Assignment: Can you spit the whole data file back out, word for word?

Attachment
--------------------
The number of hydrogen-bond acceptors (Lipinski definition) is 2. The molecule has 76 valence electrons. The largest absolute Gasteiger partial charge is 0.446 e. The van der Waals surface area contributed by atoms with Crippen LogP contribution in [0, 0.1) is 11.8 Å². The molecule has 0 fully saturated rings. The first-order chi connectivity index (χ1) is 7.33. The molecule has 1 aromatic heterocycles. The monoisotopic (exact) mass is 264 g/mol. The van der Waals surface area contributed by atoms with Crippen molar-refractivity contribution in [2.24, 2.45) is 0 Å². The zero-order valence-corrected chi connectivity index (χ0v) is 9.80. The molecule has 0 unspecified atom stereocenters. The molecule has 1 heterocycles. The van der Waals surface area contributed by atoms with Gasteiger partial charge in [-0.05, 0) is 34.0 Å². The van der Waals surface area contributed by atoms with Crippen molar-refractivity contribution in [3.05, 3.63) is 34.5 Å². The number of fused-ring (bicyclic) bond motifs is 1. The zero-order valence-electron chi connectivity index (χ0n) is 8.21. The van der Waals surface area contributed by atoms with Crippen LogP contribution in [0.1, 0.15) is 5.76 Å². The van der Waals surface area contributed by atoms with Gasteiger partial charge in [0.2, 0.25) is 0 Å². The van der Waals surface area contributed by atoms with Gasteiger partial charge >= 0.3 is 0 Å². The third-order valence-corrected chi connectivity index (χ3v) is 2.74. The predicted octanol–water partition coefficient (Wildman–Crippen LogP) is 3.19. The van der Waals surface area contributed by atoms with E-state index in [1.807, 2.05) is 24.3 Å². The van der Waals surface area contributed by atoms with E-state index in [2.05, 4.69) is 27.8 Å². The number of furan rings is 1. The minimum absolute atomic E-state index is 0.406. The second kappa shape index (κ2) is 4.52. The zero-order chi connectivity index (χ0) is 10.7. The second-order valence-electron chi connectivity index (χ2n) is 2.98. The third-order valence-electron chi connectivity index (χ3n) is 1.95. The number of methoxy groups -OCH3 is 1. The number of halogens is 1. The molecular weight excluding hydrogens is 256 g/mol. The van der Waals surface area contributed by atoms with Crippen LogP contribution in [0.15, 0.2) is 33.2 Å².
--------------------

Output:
The number of hydrogen-bond acceptors (Lipinski definition) is 2. The molecule has 76 valence electrons. The largest absolute Gasteiger partial charge is 0.446 e. The van der Waals surface area contributed by atoms with Crippen LogP contribution in [0, 0.1) is 11.8 Å². The molecule has 0 fully saturated rings. The first-order chi connectivity index (χ1) is 7.33. The molecule has 1 aromatic heterocycles. The monoisotopic (exact) mass is 264 g/mol. The van der Waals surface area contributed by atoms with Crippen molar-refractivity contribution in [2.24, 2.45) is 0 Å². The zero-order valence-corrected chi connectivity index (χ0v) is 9.80. The molecule has 0 unspecified atom stereocenters. The molecule has 1 heterocycles. The van der Waals surface area contributed by atoms with Gasteiger partial charge in [-0.05, 0) is 34.0 Å². The van der Waals surface area contributed by atoms with Crippen molar-refractivity contribution in [3.05, 3.63) is 34.5 Å². The number of fused-ring (bicyclic) bond motifs is 1. The zero-order valence-electron chi connectivity index (χ0n) is 8.21. The van der Waals surface area contributed by atoms with Crippen LogP contribution in [0.1, 0.15) is 5.76 Å². The van der Waals surface area contributed by atoms with Gasteiger partial charge in [0.2, 0.25) is 0 Å². The van der Waals surface area contributed by atoms with Gasteiger partial charge >= 0.3 is 0 Å². The third-order valence-corrected chi connectivity index (χ3v) is 2.74. The predicted octanol–water partition coefficient (Wildman–Crippen LogP) is 3.19. The van der Waals surface area contributed by atoms with E-state index in [1.807, 2.05) is 24.3 Å². The van der Waals surface area contributed by atoms with E-state index in [2.05, 4.69) is 27.8 Å². The number of furan rings is 1. The minimum absolute atomic E-state index is 0.406. The second kappa shape index (κ2) is 4.52. The zero-order chi connectivity index (χ0) is 10.7. The second-order valence-electron chi connectivity index (χ2n) is 2.98. The third-order valence-electron chi connectivity index (χ3n) is 1.95. The number of methoxy groups -OCH3 is 1. The number of halogens is 1. The molecular weight excluding hydrogens is 256 g/mol. The van der Waals surface area contributed by atoms with Crippen LogP contribution in [0.15, 0.2) is 33.2 Å².